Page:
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Community and Q&A

Flash & Batt Roof or Open Cell over Closed Cell roof assembly

mpmurphybuild | Posted in Energy Efficiency and Durability on

I am building a 2000 SF house in Boston, Zone 5 with an unvented roof. In previous homes I have used 7″ of closed cell foam. In an effort to provide a more economical hot roof,I am proposing to use 3″ of closed cell foam applied to the underside of the sheathing and using an unfaced fiberglass batt below that with no drywall attached. My insulation subcontractor is proposing 3″ of closed cell and then the remainder filled with open cell foam to achieve the R-value. Would either of these assemblies be safe or is it best to stay with the full thickness of closed cell foam?

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  1. GBA Editor
    Martin Holladay | | #1

    It's hard to judge your proposed roof assembly if you don't tell us the depth of the rafters. Are you talking about 2x8s? 2x10s? 2x12s?

    We need to know the total insulation thickness to be able to calculate the R-value of the assembly.

    For a roof assembly in Climate Zone 5, building codes require that the spray foam layer in a flash-and-batt assembly have a minimum R-value of R-20. Three inches of closed-cell spray foam isn't quite enough (although your installer may claim it is) -- I think that most claims of R-6.7 per inch for spray foam are exaggerated. However, it's close enough to be within spitting distance.

    For more information, see this article: Flash-and-Batt Insulation.

  2. GBA Editor
    Martin Holladay | | #2

    Open-cell spray foam has about the same R-value per inch as fiberglass batts, so the combination of closed cell + open cell is functionally equivalent to flash-and-batt.

    One advantage of using open-cell spray foam instead of fiberglass is that you don't have to worry about the fiberglass batts slumping under the effect of gravity.

    No matter what materials you use, remember that you are striving to meet the minimum code requirement of R-49 insulation in your climate zone.

  3. mpmurphybuild | | #3

    Thanks Martin,

    I'm planning on using 2x10 rafters to achieve an R-38. If I insulate above the exterior wall plate with closed cell foam to reach R38 won't I only be required to reach R-38 in the entire roof are? This is ceiling with attic space. Performance path and HERS rater. Am I interpreting this wrong? I haven't built a house in 2 years so I am re-learning some of this material.

    It sounds like a friction fit batt could be problematic. Perhaps a flash and fill with blown fiberglass is more appropriate.

    Is there any drawback to open cell underneath 3+" (r-20) of closed cell foam?


  4. GBA Editor
    Martin Holladay | | #4

    You're right that the code allows builders to install R-38 insulation instead of R-49 insulation if the top plates of the wall are covered. Here at GBA, however, we have always urged builders to cover the top plates of exterior walls with insulation, and we have always urged builders to install the full R-value shown in the code table. But you're right -- you can install less if you want.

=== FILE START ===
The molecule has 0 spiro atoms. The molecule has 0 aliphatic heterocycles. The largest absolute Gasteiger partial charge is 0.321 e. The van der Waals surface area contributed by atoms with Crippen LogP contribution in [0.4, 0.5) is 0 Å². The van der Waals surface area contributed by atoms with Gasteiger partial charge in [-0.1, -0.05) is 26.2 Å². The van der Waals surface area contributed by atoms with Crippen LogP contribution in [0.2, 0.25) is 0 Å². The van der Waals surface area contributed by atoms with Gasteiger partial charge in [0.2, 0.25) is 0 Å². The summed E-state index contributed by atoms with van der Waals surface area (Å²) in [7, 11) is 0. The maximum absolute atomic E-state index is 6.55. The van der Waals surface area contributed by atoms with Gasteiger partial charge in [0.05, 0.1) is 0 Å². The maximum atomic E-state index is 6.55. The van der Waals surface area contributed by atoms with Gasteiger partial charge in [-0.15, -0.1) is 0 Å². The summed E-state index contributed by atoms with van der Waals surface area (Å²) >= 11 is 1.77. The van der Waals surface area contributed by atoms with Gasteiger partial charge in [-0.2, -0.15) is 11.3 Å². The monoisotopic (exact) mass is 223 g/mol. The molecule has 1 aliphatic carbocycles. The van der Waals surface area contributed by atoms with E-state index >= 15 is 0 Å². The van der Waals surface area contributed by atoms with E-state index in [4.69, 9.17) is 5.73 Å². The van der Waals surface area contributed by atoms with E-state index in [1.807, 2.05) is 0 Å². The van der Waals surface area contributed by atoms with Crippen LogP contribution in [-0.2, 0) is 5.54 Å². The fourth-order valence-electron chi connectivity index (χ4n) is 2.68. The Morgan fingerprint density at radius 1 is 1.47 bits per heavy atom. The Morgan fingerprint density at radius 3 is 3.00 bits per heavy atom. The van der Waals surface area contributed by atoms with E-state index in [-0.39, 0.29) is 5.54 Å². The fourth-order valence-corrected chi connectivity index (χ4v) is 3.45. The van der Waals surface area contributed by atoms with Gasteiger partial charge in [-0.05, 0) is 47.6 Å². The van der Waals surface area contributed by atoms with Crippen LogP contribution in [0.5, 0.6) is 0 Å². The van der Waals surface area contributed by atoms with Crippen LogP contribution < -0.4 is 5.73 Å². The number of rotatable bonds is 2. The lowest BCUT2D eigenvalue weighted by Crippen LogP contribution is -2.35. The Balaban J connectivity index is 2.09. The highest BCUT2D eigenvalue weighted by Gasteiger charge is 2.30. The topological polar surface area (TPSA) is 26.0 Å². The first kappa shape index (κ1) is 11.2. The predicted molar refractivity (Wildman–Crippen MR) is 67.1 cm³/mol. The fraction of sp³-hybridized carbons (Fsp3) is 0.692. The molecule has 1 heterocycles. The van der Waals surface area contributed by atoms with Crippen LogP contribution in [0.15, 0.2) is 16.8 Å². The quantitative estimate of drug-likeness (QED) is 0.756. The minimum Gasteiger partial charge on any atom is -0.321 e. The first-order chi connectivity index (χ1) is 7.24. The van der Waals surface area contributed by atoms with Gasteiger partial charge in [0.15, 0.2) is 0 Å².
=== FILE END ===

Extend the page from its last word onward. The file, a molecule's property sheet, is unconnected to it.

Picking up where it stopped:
Q. "Is there any drawback to open-cell spray foam underneath 3+ inches (R-20) of closed-cell foam?"

    A. The main drawback compared to other options is the high cost of spray foam. If you proceed with this plan, make sure that you specify a brand of closed-cell spray foam that uses one of the new environmentally benign blowing agents instead of a blowing agent with a high global warming potential. For more information on this issue, see Next Generation Spray Foams Trickle into the Market.

  5. Expert Member
    Dana Dorsett | | #5

    In the Boston area you have multiple vendors of reclaimed roofing foam at a fraction the price of virgin stock. Using 2 layers or 2" fiber faced roofing polyiso (4", and about R22) and 9.25" of half pound open cell (R34) or standard R30 batts (R28, which compressed into a 2x10 cavity) gets you to the right R-ratio for dew point control at the roof deck, and may be cheaper than 3" of closed cell + 6.25" of open cell between the rafters. It's definitely higher performance than R38 all between rafters.

    Reclaimed foam itself is cheap- usually less than a buck a square foot for 4" of reclaimed polyiso, but it requires a nailer deck on top and 5.5" pancake head timber screws to through screw the nailer deck down to the structural roof deck, and requires adding facia board on the edges. Cost wise it might be a wash compared to the closed cell + batts or open cell R38, or slightly more expensive depending on how complex the roof lines are. Simple gables with no hips or valleys or dormers, or simple shed roofs are pretty quick & easy to do with rigid foam.

    Reclaimed foam is also VERY green, since it uses no new blowing agents, no new polymer.

    The two largest local vendors are... (in Worcester)

    ...and ... (in Framingham)

    ...but there are others.

    The foam-over approach delivers a huge reduction in ice-dam formation potential too.

  6. mpmurphybuild | | #6

    Great info! Thats the first I've ever heard of reclaimed foam. There is no doubt that the rigid foam on the exterior is the best practice. "Wear your sweater, Don't eat it" JL. I'm dying to start building like this. It can't be much more expensive than what I'm paying for interior spray foam, costing a fortune and doesn't address thermal bridging. Honestly, my biggest hang up is walking the framers through the process. Tough to teach an old dog new tricks. We've come a long way as far as getting them involved with air sealing over the past few years and exterior insulation in the next step. Flashing detail failure and bulk water entry is my biggest concern. The science is there, its really up to the builders, myself included, to make it happen.
    Thanks for your insight

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